ATTITUDES towards gay people have changed quite dramatically in my life to the extent that I am surprised there has been any doubt about parliament voting to allow same-sex marriages.
But there again it is hard for me to forget the bias, the bigotry, bordering on irrational hatred existing towards homosexuality when I was growing up in my native Scottish Borders.
Even the language of the day legislated against any person of doubtful sexuality. For those of you who like me grew up in the 1950’s you will recall the taunting, dismissive words that made me squirm.
Goodness knows what it was like to be gay. Persons of such persuasion were not likely to come out in the face of such biased, provoking, hostility. They existed, but must have lived thoroughly miserable lives in the face of such nastiness.
So this being the case, when did we start to adopt more rational, sympathetic views towards gay people of both sexes?
Probably in the mid 1960’s when I was a student, involving myself in discussions in which our sexuality was freely discussed, and certainly in the 1970’s when I had a number of gay friends, though mainly among the male species. The female revolution came later, and I am happy to say some of my strongest, loving relationships are with women of gay persuasion.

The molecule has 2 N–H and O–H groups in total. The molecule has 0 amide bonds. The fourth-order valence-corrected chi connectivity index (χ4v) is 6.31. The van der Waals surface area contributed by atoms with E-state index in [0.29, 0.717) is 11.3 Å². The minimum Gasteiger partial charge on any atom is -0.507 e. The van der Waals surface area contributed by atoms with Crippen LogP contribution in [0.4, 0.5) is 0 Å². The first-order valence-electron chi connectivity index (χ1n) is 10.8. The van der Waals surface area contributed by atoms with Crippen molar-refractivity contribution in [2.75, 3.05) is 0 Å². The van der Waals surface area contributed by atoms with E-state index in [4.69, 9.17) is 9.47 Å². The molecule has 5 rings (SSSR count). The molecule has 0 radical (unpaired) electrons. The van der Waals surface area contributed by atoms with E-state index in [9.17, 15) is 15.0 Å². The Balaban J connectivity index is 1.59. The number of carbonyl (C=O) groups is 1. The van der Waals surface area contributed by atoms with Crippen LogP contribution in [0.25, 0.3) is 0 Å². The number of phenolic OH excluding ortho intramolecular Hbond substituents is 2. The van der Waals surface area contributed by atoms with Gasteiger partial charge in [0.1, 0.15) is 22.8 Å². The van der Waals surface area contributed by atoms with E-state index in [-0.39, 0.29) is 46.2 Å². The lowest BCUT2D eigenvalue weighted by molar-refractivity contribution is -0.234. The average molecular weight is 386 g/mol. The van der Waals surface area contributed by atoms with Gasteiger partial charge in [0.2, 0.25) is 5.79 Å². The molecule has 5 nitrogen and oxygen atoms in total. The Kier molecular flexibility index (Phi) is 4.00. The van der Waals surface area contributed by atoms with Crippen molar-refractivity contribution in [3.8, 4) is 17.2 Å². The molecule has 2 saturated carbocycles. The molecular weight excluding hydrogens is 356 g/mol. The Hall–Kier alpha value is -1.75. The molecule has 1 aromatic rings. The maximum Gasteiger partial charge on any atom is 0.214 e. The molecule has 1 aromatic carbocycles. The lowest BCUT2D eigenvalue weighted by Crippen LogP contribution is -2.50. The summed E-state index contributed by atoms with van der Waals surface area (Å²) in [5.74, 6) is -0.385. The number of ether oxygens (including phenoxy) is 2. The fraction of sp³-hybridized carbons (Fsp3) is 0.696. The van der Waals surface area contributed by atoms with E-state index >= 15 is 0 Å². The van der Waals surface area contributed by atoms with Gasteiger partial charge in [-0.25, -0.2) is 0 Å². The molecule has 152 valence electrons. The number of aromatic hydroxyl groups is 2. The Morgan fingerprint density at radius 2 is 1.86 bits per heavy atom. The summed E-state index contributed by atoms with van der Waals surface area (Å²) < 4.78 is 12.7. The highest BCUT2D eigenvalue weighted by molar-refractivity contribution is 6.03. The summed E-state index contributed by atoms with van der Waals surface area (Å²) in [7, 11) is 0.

Such an admission would have once upon a time brought the house down on me, even now I suspect there will be those among my less liberal contacts who will be horrified by my frankness.
But such is their cowardice not one of them will openly confront me, instead retreating to the comfort of their ignorance among like-minded bigots.
No the decks are now clear for a more open debate, particularly in church circles where massive doubts still exist in the minds of the few who still attend church.
I would be particularly keen to know if the issue same-sex marriages came up in the Ellon Parish Church meeting held last week in which the future was being discussed after the trauma of losing a minister.
I wish the same church well, but would welcome a more open attitude from those responsible for taking it forward. Will they for example welcome comment from the secular side of the town?
I would love to participate in such an open forum, and as a former lay preacher, and employee of the Church of Scotland, believe I have something to offer.
In the meantime I applaud the courage of David Cameron for daring to stand up to his out-of-touch back-woodsmen who would, if they could, bring him down. The same applies up here, where Alex Salmond has taken a similar stance on same-sex marriages, incurring the wrath of more than a few.
To those who still have doubts about such marriages I would say the institution of marriage has evolved over time. It will continue to evolve even further, there is no going back.